Roberson v. United States of America

Filing 17

MEMORANDUM OPINION AND ORDER - Denying 2 Motion to Vacate/Set Aside/Correct Sentence (2255)(Criminal No CR06-3010MWB) - Denying 9 Amended Motion to Vacate/Set Aside/Correct Sentence (2255) (Criminal No CR06-3010MWB) - This case is dismissed in its entirety - No certificate of appealability will issue for any claim or contention in this case. Signed by Judge Mark W Bennett on 11/16/09. (Copy with NEF to Petitioner) (kfs)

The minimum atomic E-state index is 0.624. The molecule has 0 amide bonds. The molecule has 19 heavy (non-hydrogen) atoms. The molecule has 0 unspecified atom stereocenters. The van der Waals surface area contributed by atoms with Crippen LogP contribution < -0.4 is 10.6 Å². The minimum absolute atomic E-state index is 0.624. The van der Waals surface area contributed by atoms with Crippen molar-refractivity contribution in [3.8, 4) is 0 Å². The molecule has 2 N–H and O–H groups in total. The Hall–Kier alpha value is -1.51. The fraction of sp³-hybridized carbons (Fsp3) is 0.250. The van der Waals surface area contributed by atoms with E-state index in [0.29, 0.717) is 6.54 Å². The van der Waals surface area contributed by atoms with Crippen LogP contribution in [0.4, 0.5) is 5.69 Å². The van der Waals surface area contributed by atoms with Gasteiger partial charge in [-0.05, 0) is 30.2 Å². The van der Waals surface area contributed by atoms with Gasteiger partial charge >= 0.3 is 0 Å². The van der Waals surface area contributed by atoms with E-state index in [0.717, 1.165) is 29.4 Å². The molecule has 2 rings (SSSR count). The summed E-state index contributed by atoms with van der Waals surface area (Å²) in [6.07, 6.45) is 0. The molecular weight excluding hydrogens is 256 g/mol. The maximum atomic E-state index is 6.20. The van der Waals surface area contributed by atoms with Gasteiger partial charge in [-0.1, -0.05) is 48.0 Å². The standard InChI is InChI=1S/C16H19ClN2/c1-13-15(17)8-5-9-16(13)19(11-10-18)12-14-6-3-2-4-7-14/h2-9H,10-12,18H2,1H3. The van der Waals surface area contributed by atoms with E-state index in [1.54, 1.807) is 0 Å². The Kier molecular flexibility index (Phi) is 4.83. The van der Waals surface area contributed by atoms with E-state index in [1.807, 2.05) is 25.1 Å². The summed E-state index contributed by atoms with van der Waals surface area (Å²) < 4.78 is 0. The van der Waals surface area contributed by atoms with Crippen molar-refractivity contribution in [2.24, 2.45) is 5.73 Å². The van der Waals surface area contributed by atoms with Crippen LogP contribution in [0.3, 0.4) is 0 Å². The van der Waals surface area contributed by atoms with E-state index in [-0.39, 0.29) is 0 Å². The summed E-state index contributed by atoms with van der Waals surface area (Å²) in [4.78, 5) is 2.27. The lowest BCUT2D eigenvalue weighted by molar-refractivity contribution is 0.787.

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IN THE UNITED STATES DISTRICT COURT FOR THE NORTHERN DISTRICT OF IOWA CENTRAL DIVISION TIM ROBERSON, Petitioner, vs. UNITED STATES OF AMERICA, Respondent. ____________________ TABLE OF CONTENTS I. INTRODUCTION AND BACKGROUND . . . . . . . . . . . . . . . . . . . . . . . . . . 2 A. The Petitioner's Charges, Trial, Sentence and Appeal . . . . . . . . . . . . 2 B. The Petitioner's 2255 Motion . . . . . . . . . . . . . . . . . . . . . . . . . . . 3 II. LEGAL ANALYSIS . . . . . . . . . . . . . . . . . . . . . . . . . . . . . . . . . . . . . . . 4 A. Standards For Relief Pursuant To 2255 . . . . . . . . . . . . . . . . . . . . . 4 B. Preliminary Matters . . . . . . . . . . . . . . . . . . . . . . . . . . . . . . . . . . . 6 1. Need for an evidentiary hearing . . . . . . . . . . . . . . . . . . . . . 6 2. Procedural default . . . . . . . . . . . . . . . . . . . . . . . . . . . . . 7 C. Ineffective Assistance Of Counsel . . . . . . . . . . . . . . . . . . . . . . . . . . 7 1. Applicable Standards . . . . . . . . . . . . . . . . . . . . . . . . . . . . 7 2. Duplicitous indictment . . . . . . . . . . . . . . . . . . . . . . . . . . 10 3. Supervised release . . . . . . . . . . . . . . . . . . . . . . . . . . . . . 11 4. Unreasonable sentence . . . . . . . . . . . . . . . . . . . . . . . . . . 12 5. Crack/powder cocaine disparity . . . . . . . . . . . . . . . . . . . . 12 6. Anders brief . . . . . . . . . . . . . . . . . . . . . . . . . . . . . . . . . 14 D. Certificate Of Appealability . . . . . . . . . . . . . . . . . . . . . . . . . . . . . 16 III. CONCLUSION . . . . . . . . . . . . . . . . . . . . . . . . . . . . . . . . . . . . . . . . 17 No. C08-3072-MWB (No. CR06-3010-MWB) MEMORANDUM OPINION AND ORDER REGARDING PETITIONER'S 2255 MOTION This case is before the court pursuant to petitioner Tim Roberson's pro se Motion Under 28 U.S.C. 2255 To Vacate, Set Aside, Or Correct Sentence By A Person In Federal Custody. Roberson claims that his trial and appellate counsel provided him with ineffective assistance in various ways. The respondent denies that Roberson is entitled to any relief on his claims. I. INTRODUCTION AND BACKGROUND A. The Petitioner's Charges, Trial, Sentence and Appeal On May 18, 2006, a superseding indictment (Crim. docket no. 15) was returned against petitioner Tim Roberson, charging him with conspiring to manufacture and distribute 50 grams or more of crack cocaine, to distribute 500 grams or more of powder cocaine, and to distribute a detectable amount of marijuana, in violation of 21 U.S.C. 841(a)(1), 841(b)(1)(A), 841(b)(1)(B), 841(b)(1)(D) and 846. Trial in this case commenced on August 1, 2006. On August 3, 2006, the jury returned a verdict in which it found defendant Roberson guilty of the charged offense. On August 8, 2006, Roberson filed a motion for judgment of acquittal or, in the alternative, a motion for a new trial (Crim. docket no. 67). This court denied Roberson's motions on August 16, 2006 (Crim. docket no. 70). On October 26, 2006, Roberson was sentenced to 188 months imprisonment and five years of supervised release. On November 6, 2006, Roberson appealed his sentence and conviction (Crim. docket no. 84). Roberson subsequently voluntarily dismissed his appeal and, on April 7, 2008, filed a motion to reduce sentence pursuant to 18 U.S.C. 3582(c)(2) based on the amended crack cocaine guidelines. On November 24, 2008, this court granted Roberson's motion to reduce sentence and reduced his sentence to 151 months imprisonment with all other provisions of his original judgment to remain in effect (Crim. docket no. 111). 2 B. The Petitioner's 2255 Motion On December 22, 2008, Roberson filed his pro se Motion under 28 U.S.C. 2255 To Vacate, Set Aside, Or Correct Sentence (Civ. docket no. 2). In Roberson's 2255 motion, he raises three claims. First, he contends that the superseding indictment was duplicitous, in that it charged more than one offense in a single count. Second, Roberson claims that his sentence violates the Fifth and Sixth Amendments to the United States Constitution because it includes a term of supervised release. Third, Roberson claims that his trial counsel was ineffective in failing to raise the first two issues and in not arguing that his sentence was unreasonable. On March 23, 2009, Roberson filed an Amended Motion under 28 U.S.C. 2255 To Vacate, Set Aside, Or Correct Sentence (Civ. docket no. 9). In his amended 2255 motion, Roberson raises three additional claims. First, he contends that his trial counsel was ineffective in failing to raise the crack/powder cocaine sentencing disparity. Second, Roberson asserts that his trial counsel was ineffective in failing to discover and raise the decision in Kimbrough v. United States, 128 S. Ct. 558 (2008), in support of a sentencing disparity argument. Third, that his appellate counsel was ineffective when he filed a brief under Anders v. California, 386 U.S. 738 (1967), with the Eighth Circuit Court of Appeals, and advised Roberson to dismiss his appeal and pursue a sentence reduction pursuant to 18 U.S.C. 3582(c)(2). In its responses to Roberson's motion and amended motion, respondent United States argues that Roberson's claims are procedurally defaulted because they were not raised on direct appeal. Respondent also argues, in the alternative, that, on the merits, Roberson is not entitled to any relief. 3 II. LEGAL ANALYSIS A. Standards For Relief Pursuant To 2255 Turning to the legal analysis of Roberson's claims, in light of the evidence in the record, the court notes, first, that 28 U.S.C. 2255 provides as follows: A prisoner in custody under sentence of a court established by Act of Congress claiming the right to be released upon the ground [1] that the sentence was imposed in violation of the Constitution or laws of the United States, or [2] that the court was without jurisdiction to impose such sentence, or [3] that the sentence was in excess of the maximum authorized by law, or [4] is otherwise subject to collateral attack, may move the court which imposed the sentence to vacate, set aside or correct the sentence. 28 U.S.C. 2255; Watson v. United States, 493 F.3d 960, 963 (8th Cir. 2007) ("Under 28 U.S.C. 2255 a defendant in federal custody may seek post conviction relief on the ground that his sentence was imposed in the absence of jurisdiction or in violation of the Constitution or laws of the United States, was in excess of the maximum authorized by law, or is otherwise subject to collateral attack."); Bear Stops v. United States, 339 F.3d 777, 781 (8th Cir. 2003) ("To prevail on a 2255 motion, the petitioner must demonstrate a violation of the Constitution or the laws of the United States."). Thus, a motion pursuant to 2255 "is `intended to afford federal prisoners a remedy identical in scope to federal habeas corpus.'" United States v. Wilson, 997 F.2d 429, 431 (8th Cir. 1993) (quoting Davis v. United States, 417 U.S. 333, 343 (1974)); accord Auman v. United States, 67 F.3d 157, 161 (8th Cir. 1995) (quoting Wilson) On the other hand, Section 2255 relief is not available to correct errors which could have been raised at trial or on direct appeal, absent a showing of cause and prejudice, United States v. Frady, 456 U.S. 152, 167-68, 102 S. Ct. 1584, 1594-95, 71 4 L. Ed. 2d 816 (1982), or a showing that the alleged errors were fundamental defects resulting in a complete miscarriage of justice. See United States v. Smith, 843 F.2d 1148, 1149 (8th Cir. 1988) (per curiam). Ramey v. United States, 8 F.3d 1313, 1314 (8th Cir. 1993) (per curiam); accord Johnson v. United States, 278 F.3d 839, 844 (8th Cir. 2002) ("In order to obtain collateral review of a procedurally defaulted issue, [a 2255 movant] must show `either cause and actual prejudice, or that he is actually innocent.'") (quoting Bousley v. United States, 523 U.S. 614, 622 (1998), with citations omitted). The "cause and prejudice" that must be shown to resuscitate a procedurally defaulted claim may include "ineffective assistance of counsel." See Becht v. United States, 403 F.3d 541, 545 (8th Cir. 2005). Otherwise, "[t]he Supreme Court recognized in Bousley that `a claim that "is so novel that its legal basis is not reasonably available to counsel" may constitute cause for a procedural default.'" United States v. Moss, 252 F.3d 993, 1001 (8th Cir. 2001) (quoting Bousley, 523 U.S. at 622, with emphasis added, in turn quoting Reed v. Ross, 468 U.S. 1, 16 (1984)). "Actual prejudice" requires a showing that the alleged error "`worked to his actual and substantial disadvantage, infecting his entire trial with error of constitutional dimensions.'" Johnson, 278 F.3d at 844 (quoting United States v. Frady, 456 U.S. 152, 170 (1981), and explaining, further, that the movant must show that there is a substantial likelihood that, absent the error, a jury would have acquitted him of the charged offense). To establish "actual innocence," as an alternative way to resuscitate a procedurally defaulted claim, "`petitioner must demonstrate that, in light of all the evidence, it is more likely than not that no reasonable juror would have convicted him.'" Id. (quoting Bousley, 523 U.S. at 623). "`This is a strict standard; generally, a petitioner cannot show actual innocence where the evidence is sufficient to 5 support a [conviction on the charged offense].'" Id. (quoting McNeal v. United States, 249 F.3d 747, 749-50 (8th Cir. 2001)). The Eighth Circuit Court of Appeals will review the district court's decision on a 2255 motion de novo, regardless of whether the district court's decision grants or denies the requested relief. Compare United States v. Hilliard, 392 F.3d 981, 986 (8th Cir. 2004) ("We review the district court's decision to grant or deny relief on a petitioner's ineffective assistance of counsel claim de novo.") (citing United States v. White, 341 F.3d 673, 677 (8th Cir. 2003)); with United States v. Hernandez, 436 F.3d 851, 854 (8th Cir. 2006) ("`We review de novo the district court's denial of a section 2255 motion.'") (quoting Never Misses A Shot v. United States, 413 F.3d 781, 783 (8th Cir. 2005)). However, "[a]ny underlying fact-findings are reviewed for clear error.'" Hernandez, 436 F.3d at 855 (quoting United States v. Davis, 406 F.3d 505, 508 (8th Cir. 2005)). With these standards in mind, the court turns to analysis of Roberson's claims for 2255 relief. B. Preliminary Matters 1. Need for an evidentiary hearing "A district court does not err in dismissing a movant's section 2255 motion without a hearing if (1) the movant's `allegations, accepted as true, would not entitle' the movant to relief, or `(2) the allegations cannot be accepted as true because they are contradicted by the record, inherently incredible, or conclusions rather than statements of fact.'" Buster v. United States, 447 F.3d 1130, 1132 (8th Cir. 2006) (quoting Sanders v. United States, 341 F.3d 720, 722 (8th Cir. 2003), with citation and quotation marks omitted); see 28 U.S.C. 2255. In this case, the court concludes that no evidentiary hearing is required on any issue, because the record conclusively shows that Roberson's allegations either 6 cannot be accepted as true, because they are contradicted by the record, or that, even if his allegations were accepted as true, they would not entitle him to relief. 2. Procedural default The respondent asserts that at least some of Roberson's claims are procedurally defaulted, because they were not raised on direct appeal. The court concludes, however, that the claims presented are not procedurally defaulted, because all are cast as ineffective assistance of counsel claims. The Eighth Circuit Court of Appeals has expressly recognized that a claim of ineffective assistance of counsel should be raised in a 2255 proceeding, rather than on direct appeal, because it often involves facts outside of the original record. See United States v. Hughes, 330 F.3d 1068, 1069 (8th Cir. 2003) ("When claims of ineffective assistance of trial counsel are asserted on direct appeal, we ordinarily defer them to 28 U.S.C. 2255 proceedings."). Therefore, the court will consider Roberson's claims on the merits. C. Ineffective Assistance Of Counsel 1. Applicable Standards The Sixth Amendment to the United States Constitution provides that "[i]n all criminal prosecutions, the accused shall enjoy the right . . . to have the Assistance of Counsel for his defense." U.S. CONST. AMEND. VI. Thus, a criminal defendant is constitutionally entitled to the effective assistance of counsel both at trial and on direct appeal. Evitts v. Lucey, 469 U.S. 387, 396 (1985); Bear Stops v. United States, 339 F.3d 777, 780 (8th Cir. 2003); see also Steele v United States, 518 F.3d 986, 988 (8th Cir. 2008). By the same token, "ineffective assistance of counsel" could result in the imposition of a sentence in violation of the Constitution or laws of the United States. 28 U.S.C. 2255; Bear Stops, 339 F.3d at 781 ("To prevail on a 2255 motion, the 7 petitioner must demonstrate a violation of the Constitution or the laws of the United States."). As noted above, in the discussion of procedural default, the Eighth Circuit Court of Appeals has expressly recognized that a claim of ineffective assistance of counsel should be raised in a 2255 proceeding, rather than on direct appeal, because it often involves facts outside of the original record. See Hughes, 330 F.3d at 1069 ("When claims of ineffective assistance of trial counsel are asserted on direct appeal, we ordinarily defer them to 28 U.S.C. 2255 proceedings."). As the Eighth Circuit Court of Appeals has explained, "`The applicable law here is well-established: post-conviction relief will not be granted on a claim of ineffective assistance of trial counsel unless the petitioner can show not only that counsel's performance was deficient but also that such deficient performance prejudiced his defense.'" United States v. Ledezma-Rodriguez, 423 F.3d 830, 836 (8th Cir. 2005) (quoting Saunders v. United States, 236 F.3d 950, 952 (8th Cir. 2001), in turn citing Strickland v. Washington, 466 U.S. 668, 687 (1984)); Davis v. Norris, 423 F.3d 868, 877 (8th Cir. 2005) ("To prove that his counsel rendered ineffective assistance in violation of the Sixth Amendment, [the movant] must satisfy the two prong test outlined in Strickland v. Washington, 466 U.S. 668, 104 S. Ct. 2052, 80 L. Ed. 2d 674 (1984)," which requires the movant to "show that his counsel's performance was deficient" and that he was "prejudice[d]"). The "deficient performance" prong requires the movant to "show that his `counsel made errors so serious that counsel was not functioning as the "counsel" guaranteed the defendant by the Sixth Amendment.'" United States v. Rice, 449 F.3d 887, 897 (8th Cir. 2006) (quoting Strickland, 466 U.S. at 687). That showing can be made by demonstrating that counsel's performance "`fell below an objective standard of reasonableness.'" Wiggins v. Smith, 539 U.S. 510, 522 (2003) (quoting Strickland, 466 U.S. at 688). There 8 are two substantial impediments to making such a showing, however. First, "`[s]trategic choices made after thorough investigation of law and facts relevant to plausible options are virtually unchallengeable.'" Rice, 449 F.3d at 897 (quoting Strickland, 466 U.S. at 690). Second, "[t]here is a `strong presumption that counsel's conduct falls within the wide range of reasonable professional assistance.'" Id. (quoting Strickland, 466 U.S. at 689); Davis, 423 F.3d at 877 ("To satisfy this prong [the movant] must overcome the strong presumption that his counsel's conduct fell within the wide range of reasonable professional assistance."). If the movant fails to show deficient performance by counsel, the court need proceed no further in its analysis of an "ineffective assistance" claim. United States v. Walker, 324 F.3d 1032, 1040 (8th Cir. 2003). Even if counsel's performance was "deficient," the movant must also establish "prejudice" to overcome the presumption of reasonable professional assistance. LedezmaRodriguez, 423 F.3d at 836; Davis, 423 F.3d at 877. To satisfy this "prejudice" prong, the movant must show "`that there is a reasonable probability that, but for counsel's unprofessional errors, the result of the proceeding would have been different . . . [,] a reasonable probability [meaning] a probability sufficient to undermine confidence in the outcome.'" Rice, 449 F.3d at 897 (again quoting Strickland, 466 U.S. at 694); Davis, 423 F.3d at 877 (same). Thus, "`[i]t is not enough for the defendant to show that the errors had some conceivable effect on the outcome of the proceeding.'" Pfau v. Ault, 409 F.3d 933, 939 (8th Cir. 2005) (quoting Strickland, 466 U.S. at 693). Although the two prongs of the "ineffective assistance" analysis are described as sequential, courts "do not . . . need to address the performance prong if petitioner does not affirmatively prove prejudice." Boysiewick v. Schriro, 179 F.3d 616, 620 (8th Cir. 1999) (citing Pryor v. Norris, 103 F.3d 710 (8th Cir. 1997)). 9 2. Duplicitous indictment Roberson contends that the superseding indictment was duplicitous, in that it charged more than one offense in a single count. Specifically, Roberson contends that the indictment was duplicitous because it alleged conspiracy to manufacture and distribute crack cocaine, to distribute powder cocaine, and to distribute marijuana, all in violation of 21 U.S.C. 841(a)(1). An indictment is duplicitous if it charges two or more offenses in a single count. See United States v. Olson, 177 F. App'x 512, 512 (8th Cir. 2006) ("An indictment is duplicitous if it joins `two or more distinct and separate offenses' in a single count.") (quoting United States v. Moore, 184 F.3d 790, 793 (8th Cir. 1999)); United States v. Street, 66 F.3d 969, 974 (8th Cir. 1995) ("`Duplicity' is the joining in a single count of two or more distinct and separate offenses."). "The principal vice of a duplicitous indictment is that the jury may convict a defendant without unanimous agreement on the defendant's guilt with respect to a particular offense." Street, 66 F.3d at 974 (quoting United States v. Karam, 37 F.3d 1280, 1286 (8th Cir. 1994), cert. denied, 513 U.S. 1156 (1995)). Although it is true that a count in an indictment may not charge two substantive crimes, it has long been the law that a conspiracy may have two or more objectives. See Braverman v. United States, 317 U.S. 49, 54 (1942) ("The allegation in a single count of a conspiracy to commit several crimes is not duplicitous, for `The conspiracy is the crime, and that is one, however diverse its objects.'"). In United States v. Calderin-Rodriguez, 244 F.3d 977, 986 (8th Cir. 2001), the Eighth Circuit Court of Appeals rejected the same argument raised by Roberson here. Calderin-Rodriguez involved, as in this case, an indictment for conspiracy to distribute a controlled substance which alleged that the conspiracy involved more than one drug-a conspiracy to distribute cocaine, amphetamine and methamphetamine Id. The court of appeals concluded that "[t]he Indictment was not 10 duplicitous." Id.; see Moore, 184 F.3d at 793 (holding where indictment for conspiracy to distribute a controlled substance alleged more than one drug that "[e]numerating the controlled substances did not render count I duplicitous."). Similarly, the indictment here was not duplicitous because it only charged Roberson with a single conspiracy to violate 21 U.S.C. 841(a)(1). In this case, the conspiracy count simply charged one crime, even though it had multiple objectives. See Braverman, 317 U.S. at 54; Calderin-Rodriguez, 244 F.3d at 986; Moore, 184 F.3d at 793. Roberson, therefore, cannot show that he received ineffective assistance of trial or appellate counsel in their failure to pursue this claim. Accordingly, Roberson is not entitled to relief on this claim. 3. Supervised release Roberson also contends that his sentence violated the Sixth Amendment of the United States Constitution because it includes a term of supervised release. Roberson argues that his term of supervised release is unconstitutional because it violates the Sixth Amendment as construed in Apprendi v. New Jersey, 530 U.S. 466 (2000) and United States v. Booker, 543 U.S. 220 (2005), by increasing the penalty for a 841 offense beyond the statutory maximum penalty based on grounds not submitted to a jury. The Eighth Circuit Court of Appeals rejected this precise argument in United States v. Postley. 449 F.3d 831, 832-34 (8th Cir. 2006) (holding that "the imposition of the term of supervised release was within the statutory maximum penalty, not in excess of it."); see also Booker, 543 U.S. at 258 (noting that " 3583 (supervised release)" is "perfectly valid."). The Postley decision is controlling authority in this circuit which this court is obligated to follow. See United States v. Kent, 531 F.3d 642, 656-57 (8th Cir. 2008); see also United States v. Wright, 22 F.3d 787, 788 (8th Cir. 1994). Therefore, Roberson's counsel did not perform deficiently by failing to raise this issue. Consequently, petitioner Roberson is not entitled to relief on this claim. 11 4. Unreasonable sentence Roberson next contends that his counsel was ineffective in failing to argue on appeal that his sentence was unreasonable because the sentencing commission did not include disparity in sentencing as one of the factors a court could consider under 18 U.S.C. 3553(a). The obvious flaw in Roberson's argument here is that disparity in sentencing is one of the factors included in 3553(a). Section 3553(a)(6) provides that a court, in determining the particular sentence to be imposed, must consider "the need to avoid unwarranted sentence disparities among defendants with similar records who have been found guilty of similar conduct." See Kimbrough v. United States, 552 U.S. 85, 107 (2007)("Section 3553(a)(6) directs district courts to consider the need to avoid unwarranted disparities-along with other 3553(a) factors-when imposing sentences."). Thus, the sentencing commission did include unwarranted sentencing disparities as one of the 3553(a) factors to be considered by a court in arriving at an advisory guideline range. Accordingly, Roberson has failed to show any prejudice arising from his counsel's failure to appeal based on this issue. Therefore, Roberson is also not entitled to relief on this claim. 5. Crack/powder cocaine disparity Roberson next makes two related arguments which the court will take up together. He contends that his counsel was ineffective in failing to move the court for a lesser ratio than the 100-to-1 crack/cocaine powder ratio and directs the court's attention to the Supreme Court's decision in Spears v. United States, 129 S. Ct. 840 (2009). He similarly argues that his appellate counsel was ineffective in failing to discover and raise Kimbrough v. United States, 552 U.S. 85 (2007) as authority on appeal. In Kimbrough, 552 U.S. 85 (2007), the United States Supreme Court held that district courts should not treat the crack/powder ratio as mandatory, but should "avoid unwarranted disparities-along with 12 other 3553(a) factors-when imposing sentences." Id. at 1008. The Kimbrough Court held that district courts should treat the Sentencing "Guidelines as the `starting point and the initial benchmark,'" and not as mandatory. Id. (quoting Gall v. United States, 552 U.S. 38, 49 (2007)). Earlier this year, in Spears, the Supreme Court clarified its holding in Kimbrough, advising that "district courts are entitled to reject and vary categorically from the crack-cocaine Guidelines based on a policy disagreement with those Guidelines." Spears, 129 S. Ct. at 843-844. The reasonableness of counsel's conduct must be viewed at the time of the conduct at issue. Auman v. United States, 67 F.3d 157, 162 (8th Cir. 1995) (citing Strickland, 466 U.S. at 690) Roberson was convicted on August 3, 2006, and was sentenced on October 26, 2006. At the time of Roberson's sentencing, the 100-to-1 ratio was viewed as mandatory under the Sentencing Guidelines. In United States v. Lewis, 90 F.3d 302 (8th Cir. 1996), the Eighth Circuit Court of Appeals held that the district court had no authority to impose a sentence outside the applicable guideline range based upon the crack/powder ratio. Id. at 304-05. It was not until the Supreme Court decided Kimbrough on December 10, 2007, over a year after Roberson was sentenced, that the law clearly permitted a sentence outside the crack/cocaine ratio under the Sentencing Guideline range. Counsel is not ineffective for failing to anticipate future changes in the law; counsel is not required to be clairvoyant. See Wjada v. United States, 64 F.3d 385, 388 (8th Cir. 1995) ("[C]ounsel's performance is not deficient by failing to predict future developments in the law."); see also United States v. Fields, 565 F.3d 290, 295 (5th Cir. 2009) (explaining that, "`[o]f course, counsel's inability to foresee future pronouncements which will dispossess the Court of power to impose a particular sentence which is presently thought viable does not render counsel's representation ineffective . . . . Clairvoyance is not a required attribute of effective representation.'") (quoting Nelson v. Estelle, 642 F.2d 903, 13 908 (5th Cir. 1981) (quoting in turn Cooks v. United States, 461 F.2d 530, 532 (5th Cir. 1972)); Bullock v. Carver, 297 F.3d 1036, 1052 (10th Cir. 2002) (holding that "`clairvoyance is not a required attribute of effective representation.'") (quoting United States v. Gonzalez-Lerma, 71 F.3d 1537, 1542 (10th Cir. 1995)); Elledge v. Dugger, 823 F.2d 1439, 1443 (11th Cir. 1987) ("Reasonably effective representation cannot and does not include a requirement to make arguments based on predictions of how the law may develop."). Moreover, "counsel is not ineffective for failing to make a futile objection." Cook v. United States, 310 Fed. App'x 932, 934 (8th Cir. 2009); see Woodall v. United States, 72 F.3d 77, 80 (8th Cir. 1995) (holding that "counsel did not provide ineffective assistance by failing to make futile objection to the inadequate PSR."). Because Lewis was controlling authority in the Eighth Circuit at the time of Roberson's sentencing and during the pendency of his appeal, "it must be said that counsel's performance fell within `the wide range of professionally competent assistance.'" Fields v. United States, 201 F.3d 1025, 1027-1028 (8th Cir. 2000) (quoting Strickland, 466 U.S. at 690). Accordingly, Roberson is not entitled to relief on these claims. 6. Anders brief Roberson's final argument is that his counsel was ineffective when he filed a brief under Anders v. California, 386 U.S. 738 (1967), with the Eighth Circuit Court of Appeals, and advised Roberson to dismiss his appeal and pursue a sentence reduction pursuant to 18 U.S.C. 3582(c)(2). After filing an appeal with the Eighth Circuit Court of Appeals at Roberson's direction, Roberson's appellate counsel concluded that Roberson did not have any legitimate issues to challenge on appeal and filed an Anders brief. On November 1, 2007, while Roberson's appeal was still pending, the Sentencing Commission issued Amendment 706, as subsequently amended by Amendment 711, to U.S.S.G. 2D1.1. See generally U.S.S.G. App. C. Amendment 706 generally reduces by two 14 levels the offense level applicable to crack cocaine cases. On December 11, 2007, the Sentencing Commission voted to apply Amendment 706 retroactively to crack cocaine offenses. Roberson's counsel believed that the retroactive amendment was applicable to Roberson's case. Roberson directed his counsel to file a motion for reduction of sentence pursuant to 18 U.S.C. 3582(c)(2). Counsel advised Roberson that he could not do so while Roberson's appeal was still pending before the Eighth Circuit. He further advised Roberson that he had the option of dismissing his appeal and instead pursuing a motion for reduction of sentence before this court. Roberson elected to pursue this option and withdrew his appeal before the Eighth Circuit. On April 7, 2008, counsel filed Roberson's motion for reduction of sentence pursuant to 3582(c)(2) and on November 24, 2008, the court granted Roberson's motion to reduce sentence and reduced his sentence to 151 months imprisonment. The duty of appellate counsel is to "support his client's appeal to the best of his ability." Anders, 386 U.S. at 744. Counsel must either proceed with the appeal or, if counsel believes the appeal is frivolous, submit a brief "referring to anything that might arguably support the appeal." Id. In this case, Roberson's counsel submitted such a brief to the Eighth Circuit Court of Appeals. Roberson cannot demonstrate deficient performance or prejudice resulting from counsel's failure to argue any of the claims before the Eighth Circuit Court of Appeals. For the reasons discussed above, Roberson's other claims in his motion and amended motion are plainly without merit, and would not have entitled Roberson to relief had they been argued on appeal. Moreover, Roberson's counsel properly advised Roberson of the possibility of pursuing a motion for reduction of sentence pursuant to 3582(c)(2), if his appeal was dismissed. After Roberson dismissed his appeal, his counsel proceeded to file a meritorious motion for reduction of sentence on Roberson's behalf which resulted in Roberson's sentence being reduced from 188 to 151 15 months, a reduction of over three years. Given these circumstances, Roberson can show neither "deficient performance" nor "prejudice" to sustain his ineffective assistance of counsel claim, and this claim for relief is also denied. D. Certificate Of Appealability Denial of Roberson's 2255 motion, as amended, raises the question of whether or not he should be issued a certificate of appealability for his claims therein. The requirement of a certificate of appealability is set out in 28 U.S.C. 2253(c)(1), which provides, in pertinent part, as follows: (c)(1) Unless a circuit justice or judge issues a certificate of appealability, an appeal may not be taken to the court of appeals from-- *** (B) the final order in a proceeding under section 2255. 28 U.S.C. 2253(c)(1)(B); accord FED. R. APP. P. 22(b). To obtain a certificate of appealability on claims for 2255 relief, a defendant must make "a substantial showing of the denial of a constitutional right." See 28 U.S.C. 2253(c)(2); Miller-El v. Cockrell, 537 U.S. 322, 335-36 (2003); Garrett v. United States, 211 F.3d 1075, 1076-77 (8th Cir. 2000); Mills v. Norris, 187 F.3d 881, 882 n.1 (8th Cir. 1999); Carter v. Hopkins, 151 F.3d 872, 873-74 (8th Cir. 1998); Ramsey v. Bowersox, 149 F.3d 749 (8th Cir. 1998); Cox v. Norris, 133 F.3d 565, 569 (8th Cir. 1997), cert. denied, 525 U.S. 834 (1998). "A substantial showing is a showing that issues are debatable among reasonable jurists, a court could resolve the issues differently, or the issues deserve further proceedings." Cox, 133 F.3d at 569. Moreover, the United States Supreme Court reiterated in Miller-El that "`[w]here a district court has rejected the constitutional claims on the merits, the showing required to satisfy 2253(c) is straightforward: The petitioner must demonstrate that 16 reasonable jurists would find the district court's assessment of the constitutional claims debatable or wrong.'" Miller-El, 537 U.S. Ct. at 338 (quoting Slack v. McDaniel, 529 U.S. 473, 484 (2000)). The court finds that Roberson has not made a substantial showing of the denial of a constitutional right on his 2255 claims. See 28 U.S.C. 2253(c)(2). Specifically, there is no showing that reasonable jurists would find this court's assessment of Roberson's claims to be debatable or wrong, Miller-El, 537 U.S. at 338; Cox, 133 F.3d at 569, or that any court would resolve those issues differently. Cox, 133 F.3d at 569. Therefore, Roberson does not make the requisite showing to satisfy 2253(c) on his claims for relief, and no certificate of appealability will issue in this case. See 28 U.S.C. 2253(c)(2); FED. R. APP. P. 22(b). III. CONCLUSION THEREFORE, for the reasons discussed above, petitioner Roberson's Pro Se Motion, as amended, Under 28 U.S.C. 2255 To Vacate, Set Aside, Correct Sentence By A Person In Federal Custody (docket nos. 2 and 9) is denied in its entirety. This case is dismissed in its entirety. No certificate of appealability will issue for any claim or contention in this case. IT IS SO ORDERED. DATED this 16th day of November, 2009. __________________________________ MARK W. BENNETT U. S. DISTRICT COURT JUDGE NORTHERN DISTRICT OF IOWA 17